Mis à jour : il y a 1 an 14 semaines
From the Vroom dept.:
A Chinese-backed electric car company with visions of revolutionizing transportation â but no product to show yet â announced plans Wednesday to build a $1 billion plant near Las Vegas, marking the second time in just over a year that Nevada has landed a coveted project from the budding industry.
California-based automaker Faraday Future's choice of Nevada over three other states is contingent on state lawmakers' approval of tax incentives that haven't been publicly described. The company's announcement, in a letter to Nevada legislators that was obtained by The Associated Press, also came with the revelation that it's backed by a Chinese billionaire investor who styles himself after Apple's late Steve Jobs.
From the aefasdvv88@--D dept.:
Administration officials met Thursday with the civil-society groups behind a petition urging the White House to back strong, end-to-end encryption over the objections of some law-enforcement and intelligence professionals.
At that meeting, White House officials told representatives from the American Civil Liberties Union, Access, the Center for Democracy and Technology, Human Rights Watch, and New America's Open Technology Institute that they were eyeing a holiday deadline for their formal response, according to Kevin Bankston, OTI's director, who helped organize the meeting.
From the Yike dept.:
An Android-based malware campaign from China has infected up to 85 million Android devices and is making the hackers behind it an approximately $1m every quarter.
Security software and services company Check Point claimed that it has had its eye on the Yingmob gang for five months, describing it as sophisticated, well-staffed and highly profitable.
From the JOracle dept.:
"Oracle's Java development efforts have slowed. And in the case of Java EE, they've come to a complete halt. The outright freeze has caused concerns among companies that contribute to the Java platform and among other members of the Java communityâa population that includes some of Oracle's biggest customers.
Oracle employees that worked on Java EE have told others in the community that they have been ordered to work on other things. There has also been open talk of some Java EE developers "forking" the Java platform, breaking off with their own implementation and abandoning compatibility with the 20-year-old software platform acquired by Oracle with the takeover of Sun Microsystems six years ago. Yet Oracle remains silent about its plans for Java EE"
From the Eeekk dept.:Security researcher Gal Beniamini has discovered issues in how Android devices handle its full disk encryption, making it easier for attackers to gain access to the user's sensitive data.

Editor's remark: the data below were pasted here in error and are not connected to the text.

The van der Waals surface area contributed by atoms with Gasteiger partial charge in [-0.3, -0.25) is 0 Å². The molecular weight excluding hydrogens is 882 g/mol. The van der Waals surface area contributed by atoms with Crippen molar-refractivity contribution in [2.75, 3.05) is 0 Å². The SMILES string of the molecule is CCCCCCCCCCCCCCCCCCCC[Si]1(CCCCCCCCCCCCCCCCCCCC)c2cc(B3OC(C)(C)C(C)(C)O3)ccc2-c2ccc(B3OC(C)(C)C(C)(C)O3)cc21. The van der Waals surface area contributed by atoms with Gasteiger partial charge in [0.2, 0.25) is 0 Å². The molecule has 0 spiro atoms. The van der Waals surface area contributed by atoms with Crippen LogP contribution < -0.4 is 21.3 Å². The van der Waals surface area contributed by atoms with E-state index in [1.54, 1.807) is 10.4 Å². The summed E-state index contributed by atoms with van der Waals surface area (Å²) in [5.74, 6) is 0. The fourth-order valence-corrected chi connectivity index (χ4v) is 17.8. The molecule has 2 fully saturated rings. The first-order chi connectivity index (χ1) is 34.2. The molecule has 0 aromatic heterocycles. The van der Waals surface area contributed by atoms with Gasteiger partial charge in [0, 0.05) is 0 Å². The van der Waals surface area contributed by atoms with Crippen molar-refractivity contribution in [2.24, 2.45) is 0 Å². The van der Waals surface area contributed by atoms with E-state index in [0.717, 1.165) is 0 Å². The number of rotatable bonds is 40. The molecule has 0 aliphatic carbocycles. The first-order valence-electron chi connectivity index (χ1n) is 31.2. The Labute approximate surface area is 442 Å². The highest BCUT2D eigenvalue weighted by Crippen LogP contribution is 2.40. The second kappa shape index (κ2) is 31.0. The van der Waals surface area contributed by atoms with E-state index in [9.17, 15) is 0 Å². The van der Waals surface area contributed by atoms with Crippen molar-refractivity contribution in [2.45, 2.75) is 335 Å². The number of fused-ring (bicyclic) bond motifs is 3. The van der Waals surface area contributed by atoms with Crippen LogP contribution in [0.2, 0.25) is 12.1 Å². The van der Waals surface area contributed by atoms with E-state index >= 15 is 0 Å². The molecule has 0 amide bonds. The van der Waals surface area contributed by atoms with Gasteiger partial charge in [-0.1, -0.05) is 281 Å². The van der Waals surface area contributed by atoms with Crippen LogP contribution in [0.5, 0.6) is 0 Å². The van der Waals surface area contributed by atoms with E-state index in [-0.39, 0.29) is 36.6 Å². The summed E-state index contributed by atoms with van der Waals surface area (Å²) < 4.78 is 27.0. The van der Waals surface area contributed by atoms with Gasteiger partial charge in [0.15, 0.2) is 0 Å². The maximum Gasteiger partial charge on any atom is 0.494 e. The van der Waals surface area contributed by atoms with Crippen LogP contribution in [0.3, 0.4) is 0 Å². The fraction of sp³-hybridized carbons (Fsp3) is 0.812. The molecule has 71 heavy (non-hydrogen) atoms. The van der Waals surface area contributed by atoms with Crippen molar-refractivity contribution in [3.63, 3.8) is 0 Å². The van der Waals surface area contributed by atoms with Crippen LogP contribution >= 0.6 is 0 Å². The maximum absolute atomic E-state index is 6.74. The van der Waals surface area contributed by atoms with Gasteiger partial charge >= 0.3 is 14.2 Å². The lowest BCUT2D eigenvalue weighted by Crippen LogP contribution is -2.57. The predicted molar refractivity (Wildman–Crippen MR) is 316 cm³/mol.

Beniamini also published a detailed step-by-step guide this week on how one can break down the encryption protections on Android smartphones powered by Qualcomm Snapdragon processors.
From the 60 Mins dept.:
The security flaw in Signaling System No. 7 (SS7), which is a broker between most of the world's phone networks, affects hundreds of millions of mobile-phone users around the world. A hacker only needs to know your phone number to initiate the attack.
From the Bequeath dept.:
"Express will function as itâs own separate entity; similar to how the Node.js Foundation supports Node.js through open governance with a technical steering committee, mentors and contributors that will in effect support the framework," wrote Mikeal Rogers, community manager of the Node.js Foundation, in an email.
From the Wearables dept.:
Google Glass is not dead. A brand new model of Google's face computer has popped up on the FCC website complete with rather high-res images of the device.
The pictures show a Google Glass unit with the FCCID "A4RÂ-GG1" that looks a lot like the existing Glass design. The biggest change seems to be that the device can now fold up, just like a regular pair of glasses, which will make it much easier to store when you aren't wearing it. The Glass prism looks longer than the first version of the device, which presumably offers a larger picture.
From the xoujee99-w dept.:
Microsoft said its âcloud in Germanyâ will launch in the second half of 2016, and will be operated under German law by T-Systems, a subsidiary of telco Deutsche Telekom. The two data centers will be based in Magdeburg and Frankfurt am Main, with Microsoft stressing this âdata trusteeâ model means it will not have any access to customer data without the consent of the trustee, and that it cannot therefore be compelled â âeven by a third partyâ â to hand over customer data.
From the Other White Meat dept.:
The NetBSD Project is pleased to announce NetBSD 7.0, the fifteenth major release of the NetBSD operating system.
This release brings stability improvements, hundreds of bug fixes, and many new features. Some highlights of the NetBSD 7.0 release are: